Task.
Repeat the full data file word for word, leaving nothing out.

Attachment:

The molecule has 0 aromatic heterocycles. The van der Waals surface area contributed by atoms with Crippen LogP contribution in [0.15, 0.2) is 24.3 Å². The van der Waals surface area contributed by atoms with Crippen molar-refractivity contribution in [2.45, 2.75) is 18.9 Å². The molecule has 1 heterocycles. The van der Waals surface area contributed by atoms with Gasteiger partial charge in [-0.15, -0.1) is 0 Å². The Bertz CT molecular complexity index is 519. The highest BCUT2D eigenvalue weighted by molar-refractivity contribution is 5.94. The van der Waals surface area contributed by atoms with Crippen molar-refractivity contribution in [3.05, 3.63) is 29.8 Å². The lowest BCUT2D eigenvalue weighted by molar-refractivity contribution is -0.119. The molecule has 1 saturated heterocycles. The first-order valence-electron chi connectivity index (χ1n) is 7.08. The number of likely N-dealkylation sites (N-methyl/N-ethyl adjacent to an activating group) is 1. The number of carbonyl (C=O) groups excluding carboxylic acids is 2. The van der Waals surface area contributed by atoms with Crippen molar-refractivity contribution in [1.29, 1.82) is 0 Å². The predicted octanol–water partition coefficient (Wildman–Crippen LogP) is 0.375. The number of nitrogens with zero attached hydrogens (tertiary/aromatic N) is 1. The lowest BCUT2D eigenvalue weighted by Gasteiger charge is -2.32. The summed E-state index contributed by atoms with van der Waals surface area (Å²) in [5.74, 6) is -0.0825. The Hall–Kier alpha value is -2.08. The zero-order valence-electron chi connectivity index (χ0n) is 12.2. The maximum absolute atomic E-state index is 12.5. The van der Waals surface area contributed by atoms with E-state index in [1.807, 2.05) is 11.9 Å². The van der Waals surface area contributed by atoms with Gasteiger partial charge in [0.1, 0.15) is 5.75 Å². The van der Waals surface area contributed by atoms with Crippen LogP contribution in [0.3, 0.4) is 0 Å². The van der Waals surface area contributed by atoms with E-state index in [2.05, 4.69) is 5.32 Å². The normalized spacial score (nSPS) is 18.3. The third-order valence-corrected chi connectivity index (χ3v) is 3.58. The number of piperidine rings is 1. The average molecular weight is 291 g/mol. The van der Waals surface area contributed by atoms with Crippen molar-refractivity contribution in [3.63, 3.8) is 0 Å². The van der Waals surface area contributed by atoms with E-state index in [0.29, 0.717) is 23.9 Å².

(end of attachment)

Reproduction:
The molecule has 0 aromatic heterocycles. The van der Waals surface area contributed by atoms with Crippen LogP contribution in [0.15, 0.2) is 24.3 Å². The van der Waals surface area contributed by atoms with Crippen molar-refractivity contribution in [2.45, 2.75) is 18.9 Å². The molecule has 1 heterocycles. The van der Waals surface area contributed by atoms with Gasteiger partial charge in [-0.15, -0.1) is 0 Å². The Bertz CT molecular complexity index is 519. The highest BCUT2D eigenvalue weighted by molar-refractivity contribution is 5.94. The van der Waals surface area contributed by atoms with Crippen molar-refractivity contribution in [3.05, 3.63) is 29.8 Å². The lowest BCUT2D eigenvalue weighted by molar-refractivity contribution is -0.119. The molecule has 1 saturated heterocycles. The first-order valence-electron chi connectivity index (χ1n) is 7.08. The number of likely N-dealkylation sites (N-methyl/N-ethyl adjacent to an activating group) is 1. The number of carbonyl (C=O) groups excluding carboxylic acids is 2. The van der Waals surface area contributed by atoms with Crippen molar-refractivity contribution in [1.29, 1.82) is 0 Å². The predicted octanol–water partition coefficient (Wildman–Crippen LogP) is 0.375. The number of nitrogens with zero attached hydrogens (tertiary/aromatic N) is 1. The lowest BCUT2D eigenvalue weighted by Gasteiger charge is -2.32. The summed E-state index contributed by atoms with van der Waals surface area (Å²) in [5.74, 6) is -0.0825. The Hall–Kier alpha value is -2.08. The zero-order valence-electron chi connectivity index (χ0n) is 12.2. The maximum absolute atomic E-state index is 12.5. The van der Waals surface area contributed by atoms with E-state index in [1.807, 2.05) is 11.9 Å². The van der Waals surface area contributed by atoms with Gasteiger partial charge in [0.1, 0.15) is 5.75 Å². The van der Waals surface area contributed by atoms with Crippen LogP contribution in [0.3, 0.4) is 0 Å². The van der Waals surface area contributed by atoms with E-state index in [2.05, 4.69) is 5.32 Å². The normalized spacial score (nSPS) is 18.3. The third-order valence-corrected chi connectivity index (χ3v) is 3.58. The number of piperidine rings is 1. The average molecular weight is 291 g/mol. The van der Waals surface area contributed by atoms with Crippen molar-refractivity contribution in [3.63, 3.8) is 0 Å². The van der Waals surface area contributed by atoms with E-state index in [0.29, 0.717) is 23.9 Å².